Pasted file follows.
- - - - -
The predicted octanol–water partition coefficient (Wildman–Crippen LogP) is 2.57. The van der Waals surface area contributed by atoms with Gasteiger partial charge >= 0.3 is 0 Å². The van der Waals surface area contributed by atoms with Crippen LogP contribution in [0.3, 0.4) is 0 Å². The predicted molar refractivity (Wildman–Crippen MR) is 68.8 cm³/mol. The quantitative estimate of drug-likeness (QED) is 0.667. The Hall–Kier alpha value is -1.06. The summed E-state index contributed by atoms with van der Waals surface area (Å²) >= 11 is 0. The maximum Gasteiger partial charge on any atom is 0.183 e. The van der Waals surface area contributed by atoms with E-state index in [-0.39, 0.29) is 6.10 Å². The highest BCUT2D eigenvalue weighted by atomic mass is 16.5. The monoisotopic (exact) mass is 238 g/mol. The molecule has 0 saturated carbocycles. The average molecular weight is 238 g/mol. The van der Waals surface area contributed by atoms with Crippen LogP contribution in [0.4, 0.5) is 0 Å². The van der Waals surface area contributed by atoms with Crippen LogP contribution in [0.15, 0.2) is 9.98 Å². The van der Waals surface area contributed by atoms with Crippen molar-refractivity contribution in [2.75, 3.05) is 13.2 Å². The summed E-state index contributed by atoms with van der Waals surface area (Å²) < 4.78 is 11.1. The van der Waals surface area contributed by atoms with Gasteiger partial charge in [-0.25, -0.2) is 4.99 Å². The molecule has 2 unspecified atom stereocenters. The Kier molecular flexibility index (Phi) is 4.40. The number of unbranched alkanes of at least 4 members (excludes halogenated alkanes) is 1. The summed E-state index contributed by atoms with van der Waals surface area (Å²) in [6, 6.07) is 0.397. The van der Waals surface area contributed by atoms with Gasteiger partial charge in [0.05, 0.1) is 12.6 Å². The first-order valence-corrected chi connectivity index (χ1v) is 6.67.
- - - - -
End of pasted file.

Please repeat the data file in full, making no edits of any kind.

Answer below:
The predicted octanol–water partition coefficient (Wildman–Crippen LogP) is 2.57. The van der Waals surface area contributed by atoms with Gasteiger partial charge >= 0.3 is 0 Å². The van der Waals surface area contributed by atoms with Crippen LogP contribution in [0.3, 0.4) is 0 Å². The predicted molar refractivity (Wildman–Crippen MR) is 68.8 cm³/mol. The quantitative estimate of drug-likeness (QED) is 0.667. The Hall–Kier alpha value is -1.06. The summed E-state index contributed by atoms with van der Waals surface area (Å²) >= 11 is 0. The maximum Gasteiger partial charge on any atom is 0.183 e. The van der Waals surface area contributed by atoms with E-state index in [-0.39, 0.29) is 6.10 Å². The highest BCUT2D eigenvalue weighted by atomic mass is 16.5. The monoisotopic (exact) mass is 238 g/mol. The molecule has 0 saturated carbocycles. The average molecular weight is 238 g/mol. The van der Waals surface area contributed by atoms with Crippen LogP contribution in [0.4, 0.5) is 0 Å². The van der Waals surface area contributed by atoms with Crippen LogP contribution in [0.15, 0.2) is 9.98 Å². The van der Waals surface area contributed by atoms with Crippen molar-refractivity contribution in [2.75, 3.05) is 13.2 Å². The summed E-state index contributed by atoms with van der Waals surface area (Å²) < 4.78 is 11.1. The van der Waals surface area contributed by atoms with Gasteiger partial charge in [-0.25, -0.2) is 4.99 Å². The molecule has 2 unspecified atom stereocenters. The Kier molecular flexibility index (Phi) is 4.40. The number of unbranched alkanes of at least 4 members (excludes halogenated alkanes) is 1. The summed E-state index contributed by atoms with van der Waals surface area (Å²) in [6, 6.07) is 0.397. The van der Waals surface area contributed by atoms with Gasteiger partial charge in [0.05, 0.1) is 12.6 Å². The first-order valence-corrected chi connectivity index (χ1v) is 6.67.